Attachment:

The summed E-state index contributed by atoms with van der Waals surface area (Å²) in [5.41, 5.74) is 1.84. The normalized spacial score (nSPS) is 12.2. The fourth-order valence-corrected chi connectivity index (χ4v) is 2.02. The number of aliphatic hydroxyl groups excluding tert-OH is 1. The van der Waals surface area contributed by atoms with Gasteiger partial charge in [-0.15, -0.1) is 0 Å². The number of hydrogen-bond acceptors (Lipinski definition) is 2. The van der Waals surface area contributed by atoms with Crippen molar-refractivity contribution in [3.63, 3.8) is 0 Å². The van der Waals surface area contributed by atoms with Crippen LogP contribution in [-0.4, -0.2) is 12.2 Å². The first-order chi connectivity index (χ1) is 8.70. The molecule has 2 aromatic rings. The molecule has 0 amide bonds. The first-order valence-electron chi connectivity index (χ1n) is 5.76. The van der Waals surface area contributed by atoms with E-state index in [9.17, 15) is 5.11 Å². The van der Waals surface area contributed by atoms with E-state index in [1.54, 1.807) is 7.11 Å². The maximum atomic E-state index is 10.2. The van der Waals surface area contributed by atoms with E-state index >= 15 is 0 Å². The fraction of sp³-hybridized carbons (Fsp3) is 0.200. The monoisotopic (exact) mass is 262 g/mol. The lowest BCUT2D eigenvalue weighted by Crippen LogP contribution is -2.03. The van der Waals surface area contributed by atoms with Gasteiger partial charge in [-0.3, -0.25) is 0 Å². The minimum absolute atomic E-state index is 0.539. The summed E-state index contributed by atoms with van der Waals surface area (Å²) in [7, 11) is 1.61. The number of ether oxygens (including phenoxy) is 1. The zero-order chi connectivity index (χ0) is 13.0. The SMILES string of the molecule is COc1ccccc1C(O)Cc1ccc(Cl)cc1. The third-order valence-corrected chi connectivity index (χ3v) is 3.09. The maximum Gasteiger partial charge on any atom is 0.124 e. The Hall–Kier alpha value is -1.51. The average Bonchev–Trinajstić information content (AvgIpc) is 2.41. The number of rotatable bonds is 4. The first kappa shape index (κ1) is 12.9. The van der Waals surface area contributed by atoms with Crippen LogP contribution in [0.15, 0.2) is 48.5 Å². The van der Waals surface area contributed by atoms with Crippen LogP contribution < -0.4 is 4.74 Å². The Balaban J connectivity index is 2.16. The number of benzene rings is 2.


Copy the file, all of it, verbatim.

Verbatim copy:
The summed E-state index contributed by atoms with van der Waals surface area (Å²) in [5.41, 5.74) is 1.84. The normalized spacial score (nSPS) is 12.2. The fourth-order valence-corrected chi connectivity index (χ4v) is 2.02. The number of aliphatic hydroxyl groups excluding tert-OH is 1. The van der Waals surface area contributed by atoms with Gasteiger partial charge in [-0.15, -0.1) is 0 Å². The number of hydrogen-bond acceptors (Lipinski definition) is 2. The van der Waals surface area contributed by atoms with Crippen molar-refractivity contribution in [3.63, 3.8) is 0 Å². The van der Waals surface area contributed by atoms with Crippen LogP contribution in [-0.4, -0.2) is 12.2 Å². The first-order chi connectivity index (χ1) is 8.70. The molecule has 2 aromatic rings. The molecule has 0 amide bonds. The first-order valence-electron chi connectivity index (χ1n) is 5.76. The van der Waals surface area contributed by atoms with E-state index in [9.17, 15) is 5.11 Å². The van der Waals surface area contributed by atoms with E-state index in [1.54, 1.807) is 7.11 Å². The maximum atomic E-state index is 10.2. The van der Waals surface area contributed by atoms with E-state index >= 15 is 0 Å². The fraction of sp³-hybridized carbons (Fsp3) is 0.200. The monoisotopic (exact) mass is 262 g/mol. The lowest BCUT2D eigenvalue weighted by Crippen LogP contribution is -2.03. The van der Waals surface area contributed by atoms with Gasteiger partial charge in [-0.3, -0.25) is 0 Å². The minimum absolute atomic E-state index is 0.539. The summed E-state index contributed by atoms with van der Waals surface area (Å²) in [7, 11) is 1.61. The number of ether oxygens (including phenoxy) is 1. The zero-order chi connectivity index (χ0) is 13.0. The SMILES string of the molecule is COc1ccccc1C(O)Cc1ccc(Cl)cc1. The third-order valence-corrected chi connectivity index (χ3v) is 3.09. The maximum Gasteiger partial charge on any atom is 0.124 e. The Hall–Kier alpha value is -1.51. The average Bonchev–Trinajstić information content (AvgIpc) is 2.41. The number of rotatable bonds is 4. The first kappa shape index (κ1) is 12.9. The van der Waals surface area contributed by atoms with Crippen LogP contribution in [0.15, 0.2) is 48.5 Å². The van der Waals surface area contributed by atoms with Crippen LogP contribution < -0.4 is 4.74 Å². The Balaban J connectivity index is 2.16. The number of benzene rings is 2.